Fuel a Warm Community “Warm is the new cool!”
Have you ever heard the saying, “No one cares about how much you know until they know how much you care?” There is something to this statement! May I ask… How are you showing care to others you meet here at Grace or elsewhere? We all know what it is like to feel as if no care has been shown to us. Maybe we should all work on how we show care to others.
Several things really stood out to me as I gave this chapter a read. The first is, while church structures are important, they simply are not enough. (166) The programs we put into place are not going to foster relationships. In churches growing young, warmth simply trumps programs! (167) I found it interesting to read that twice as many of the pastors used in the study as compared to young people named worship music a vital factor in church effectiveness with young people. One pastor said, “We can hire and buy cool, but we can’t hire – or fake – warmth.” (168) Young people who were a part of the Growing Young research defined the qualities of a warm church using the following words: authenticity, hospitality, caring, welcoming, accepting, and belonging. (178-179) Cultivation of warmth requires more than staffing or planning programs in order to attract young people to our worship services. (168) Also, in the Growing Young research, which included field visits and interviews, the phrase “like family” surfaced as the most common term young people used to describe their church. (169)
What comes from a warm congregation? Specifically, churches with close intergenerational relationships show higher faith maturity and vibrancy.” (179) Two of the best ways to build relationships and warmth are through mentoring and worship. (173) This means there are valuable roles for all age groups within a congregation and valuable opportunities to not just “pass down” the faith… but to also “pass around” the faith. (175)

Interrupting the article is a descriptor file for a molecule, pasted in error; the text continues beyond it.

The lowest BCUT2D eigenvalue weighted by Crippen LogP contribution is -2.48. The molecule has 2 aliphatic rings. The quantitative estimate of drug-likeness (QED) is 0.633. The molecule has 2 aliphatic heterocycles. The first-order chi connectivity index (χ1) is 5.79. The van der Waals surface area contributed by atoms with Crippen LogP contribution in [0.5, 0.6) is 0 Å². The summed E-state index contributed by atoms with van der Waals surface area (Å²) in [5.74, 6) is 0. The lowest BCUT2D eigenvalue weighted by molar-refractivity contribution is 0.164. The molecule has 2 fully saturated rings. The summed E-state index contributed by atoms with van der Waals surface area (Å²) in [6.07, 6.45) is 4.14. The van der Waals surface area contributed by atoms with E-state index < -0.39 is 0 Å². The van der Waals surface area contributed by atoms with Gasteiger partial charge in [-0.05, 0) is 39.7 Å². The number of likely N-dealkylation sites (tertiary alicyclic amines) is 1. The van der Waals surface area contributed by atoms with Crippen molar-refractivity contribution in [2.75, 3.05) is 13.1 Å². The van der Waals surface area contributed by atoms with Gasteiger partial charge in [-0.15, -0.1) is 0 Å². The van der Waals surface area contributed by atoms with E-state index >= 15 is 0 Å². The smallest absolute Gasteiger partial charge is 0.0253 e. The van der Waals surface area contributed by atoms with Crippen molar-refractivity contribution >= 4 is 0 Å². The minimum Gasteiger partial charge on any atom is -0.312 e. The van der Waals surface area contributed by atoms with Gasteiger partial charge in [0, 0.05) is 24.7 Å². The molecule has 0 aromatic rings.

Five questions we might assess personally and within our own church are as follows. 1. Do young people describe our congregation as relationally warm (welcoming, authentic, hospitable) overall, like a family? 2. Do we avoid relying on programs and structures alone to build warmth? 3. Does our church foster honest friendships in which struggles can authentically be shared? 4. Are we intentionally connecting the various generations within the church and supporting intergenerational relationships? 5. Do our worship gatherings feel warm and inviting to all people? (194-195) As we assess these questions and chew on this topic, we may find some bright spots and some challenge areas. I am certain that each of us has the ability to make a difference here at Grace and in the community.
Kara Powell, Jake Mulder, Brad Griffin, Growing Young (Grand Rapids: Baker Books, 2016).
Next month’s theme: Prioritize Young People (and Families) Everywhere. Until then… May God bless you all as you live out your call and as you fuel a warm community with one another!
Joyfully in Christ,